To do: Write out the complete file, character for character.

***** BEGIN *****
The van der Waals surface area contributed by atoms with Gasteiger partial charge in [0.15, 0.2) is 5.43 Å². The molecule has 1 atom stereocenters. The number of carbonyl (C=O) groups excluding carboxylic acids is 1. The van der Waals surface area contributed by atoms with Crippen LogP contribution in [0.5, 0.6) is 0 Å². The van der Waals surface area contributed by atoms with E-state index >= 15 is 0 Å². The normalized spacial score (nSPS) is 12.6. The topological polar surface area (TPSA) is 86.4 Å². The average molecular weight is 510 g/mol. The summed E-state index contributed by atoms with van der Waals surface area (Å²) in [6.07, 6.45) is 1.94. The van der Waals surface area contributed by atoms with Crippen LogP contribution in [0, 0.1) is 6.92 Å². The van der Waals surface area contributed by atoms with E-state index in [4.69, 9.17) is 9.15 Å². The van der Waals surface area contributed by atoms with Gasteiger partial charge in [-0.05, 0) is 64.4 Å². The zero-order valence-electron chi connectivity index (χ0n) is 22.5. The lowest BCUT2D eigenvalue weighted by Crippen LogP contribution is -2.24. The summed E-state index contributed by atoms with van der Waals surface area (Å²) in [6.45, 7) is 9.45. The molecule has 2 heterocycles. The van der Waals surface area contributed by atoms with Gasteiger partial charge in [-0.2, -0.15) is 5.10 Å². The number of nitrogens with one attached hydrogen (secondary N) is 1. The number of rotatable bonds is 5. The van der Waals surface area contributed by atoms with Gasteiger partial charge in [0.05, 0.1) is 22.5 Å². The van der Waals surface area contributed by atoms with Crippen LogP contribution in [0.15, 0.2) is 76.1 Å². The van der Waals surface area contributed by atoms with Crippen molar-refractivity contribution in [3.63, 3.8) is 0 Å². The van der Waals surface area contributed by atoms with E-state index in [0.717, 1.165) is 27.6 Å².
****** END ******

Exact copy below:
The van der Waals surface area contributed by atoms with Gasteiger partial charge in [0.15, 0.2) is 5.43 Å². The molecule has 1 atom stereocenters. The number of carbonyl (C=O) groups excluding carboxylic acids is 1. The van der Waals surface area contributed by atoms with Crippen LogP contribution in [0.5, 0.6) is 0 Å². The van der Waals surface area contributed by atoms with E-state index >= 15 is 0 Å². The normalized spacial score (nSPS) is 12.6. The topological polar surface area (TPSA) is 86.4 Å². The average molecular weight is 510 g/mol. The summed E-state index contributed by atoms with van der Waals surface area (Å²) in [6.07, 6.45) is 1.94. The van der Waals surface area contributed by atoms with Crippen LogP contribution in [0, 0.1) is 6.92 Å². The van der Waals surface area contributed by atoms with E-state index in [4.69, 9.17) is 9.15 Å². The van der Waals surface area contributed by atoms with Gasteiger partial charge in [-0.05, 0) is 64.4 Å². The zero-order valence-electron chi connectivity index (χ0n) is 22.5. The lowest BCUT2D eigenvalue weighted by Crippen LogP contribution is -2.24. The summed E-state index contributed by atoms with van der Waals surface area (Å²) in [6.45, 7) is 9.45. The molecule has 2 heterocycles. The van der Waals surface area contributed by atoms with Gasteiger partial charge in [-0.2, -0.15) is 5.10 Å². The number of nitrogens with one attached hydrogen (secondary N) is 1. The number of rotatable bonds is 5. The van der Waals surface area contributed by atoms with Gasteiger partial charge in [0.05, 0.1) is 22.5 Å². The van der Waals surface area contributed by atoms with Crippen LogP contribution in [0.15, 0.2) is 76.1 Å². The van der Waals surface area contributed by atoms with Crippen molar-refractivity contribution in [3.63, 3.8) is 0 Å². The van der Waals surface area contributed by atoms with E-state index in [0.717, 1.165) is 27.6 Å².